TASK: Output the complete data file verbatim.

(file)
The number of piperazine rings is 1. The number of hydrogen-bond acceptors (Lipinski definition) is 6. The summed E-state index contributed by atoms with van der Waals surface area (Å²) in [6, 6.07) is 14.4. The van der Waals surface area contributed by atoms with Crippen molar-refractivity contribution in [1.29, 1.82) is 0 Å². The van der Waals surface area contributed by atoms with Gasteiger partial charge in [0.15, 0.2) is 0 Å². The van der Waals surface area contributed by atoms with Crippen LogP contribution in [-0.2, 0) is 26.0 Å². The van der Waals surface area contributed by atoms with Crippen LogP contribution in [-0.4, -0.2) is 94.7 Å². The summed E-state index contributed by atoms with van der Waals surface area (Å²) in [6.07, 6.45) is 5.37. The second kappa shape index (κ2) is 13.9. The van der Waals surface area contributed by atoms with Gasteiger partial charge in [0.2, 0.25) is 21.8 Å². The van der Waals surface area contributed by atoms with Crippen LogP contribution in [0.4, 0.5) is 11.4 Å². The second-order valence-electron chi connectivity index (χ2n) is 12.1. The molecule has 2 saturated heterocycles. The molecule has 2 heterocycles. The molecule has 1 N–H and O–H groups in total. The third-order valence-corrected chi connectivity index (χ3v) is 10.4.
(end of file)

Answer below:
The number of piperazine rings is 1. The number of hydrogen-bond acceptors (Lipinski definition) is 6. The summed E-state index contributed by atoms with van der Waals surface area (Å²) in [6, 6.07) is 14.4. The van der Waals surface area contributed by atoms with Crippen molar-refractivity contribution in [1.29, 1.82) is 0 Å². The van der Waals surface area contributed by atoms with Gasteiger partial charge in [0.15, 0.2) is 0 Å². The van der Waals surface area contributed by atoms with Crippen LogP contribution in [-0.2, 0) is 26.0 Å². The van der Waals surface area contributed by atoms with Crippen LogP contribution in [-0.4, -0.2) is 94.7 Å². The summed E-state index contributed by atoms with van der Waals surface area (Å²) in [6.07, 6.45) is 5.37. The second kappa shape index (κ2) is 13.9. The van der Waals surface area contributed by atoms with Gasteiger partial charge in [0.2, 0.25) is 21.8 Å². The van der Waals surface area contributed by atoms with Crippen LogP contribution in [0.4, 0.5) is 11.4 Å². The second-order valence-electron chi connectivity index (χ2n) is 12.1. The molecule has 2 saturated heterocycles. The molecule has 2 heterocycles. The molecule has 1 N–H and O–H groups in total. The third-order valence-corrected chi connectivity index (χ3v) is 10.4.